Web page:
© 2020 The Author(s). Background: Given the high prevalence of neck pain, the neck disability index (NDI) has been used to evaluate patient status and treatment outcomes. Modified versions were proposed as solutions to measurement deficits in the NDI. However, the original 10-item NDI was scored out of 50 and is still the most frequently administered version. Examining the extent of agreement between traditional and Rasch-based versions using Bland-Altman (B&A) plots will inform our understanding of score differences that might rise from using different versions. Therefore, the objective of current study was to describe the extent of agreement between different versions of NDI. Methods: The current study was a secondary data analysis. The study data was compiled from two prospectively collected data sources. We performed a comprehensive literature search to identify Rasch approved NDI within four databases including Embase, Medline, PubMed, and Google Scholar. Alternate forms and scorings were compared to each other and to the standard NDI. We graphed B&A plots and calculated the mean difference and the 95% limits of agreement (LoA; ±1.96 times the standard deviation). Results: Two Rasch approved alternative versions (8 vs 5 items) were identified from 303 screened publications. We analyzed data from 201 (43 males and 158 females) patients attending community clinics for neck pain. We found that the mean difference was approximately 10% of the total score between the 10-item and 5-item (- 4.6 points), whereas the 10-item versus 8-item and 8-item versus 5-item had smaller mean differences (- 2.3 points). The B&A plots displayed wider 95% LoA for the agreement between 10-item and 8-item (LoA: - 12.0, 7.4) and 5-item (LoA: - 14.9, 5.8) compared with the LoA for the 8-item and 5-item (LoA: - 7.8, 3.3). Conclusion: Two Rasch-based NDI solutions (8 vs 5 items) which differ in number of items and conceptual construction are available to provide interval level scoring. They both provide scores that are substantially different from the ordinal NDI, which does not provide interval level scoring. Smaller differences between the two Rasch solutions exist and may relate to the items included. Due to the size and unpredictable nature of the bias between measures, they should not be used interchangeably.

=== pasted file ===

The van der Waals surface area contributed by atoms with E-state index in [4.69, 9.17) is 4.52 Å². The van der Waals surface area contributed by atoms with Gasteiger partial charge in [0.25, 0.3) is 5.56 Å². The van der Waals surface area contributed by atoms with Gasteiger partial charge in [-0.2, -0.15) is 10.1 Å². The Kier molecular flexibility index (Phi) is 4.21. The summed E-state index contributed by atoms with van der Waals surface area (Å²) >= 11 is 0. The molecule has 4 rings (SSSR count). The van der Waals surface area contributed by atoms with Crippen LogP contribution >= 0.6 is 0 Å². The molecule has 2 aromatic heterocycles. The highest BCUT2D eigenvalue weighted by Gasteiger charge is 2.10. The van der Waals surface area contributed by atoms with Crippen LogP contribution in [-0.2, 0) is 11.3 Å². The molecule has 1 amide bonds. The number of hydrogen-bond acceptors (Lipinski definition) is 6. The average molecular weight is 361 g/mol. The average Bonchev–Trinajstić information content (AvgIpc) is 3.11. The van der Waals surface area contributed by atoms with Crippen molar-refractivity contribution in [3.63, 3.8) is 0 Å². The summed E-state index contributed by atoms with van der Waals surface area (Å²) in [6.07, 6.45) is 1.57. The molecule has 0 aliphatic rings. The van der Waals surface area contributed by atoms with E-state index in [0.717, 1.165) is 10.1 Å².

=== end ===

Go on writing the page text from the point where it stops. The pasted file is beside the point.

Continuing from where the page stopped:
Available at: http://works.bepress.com/joy-macdermid/18/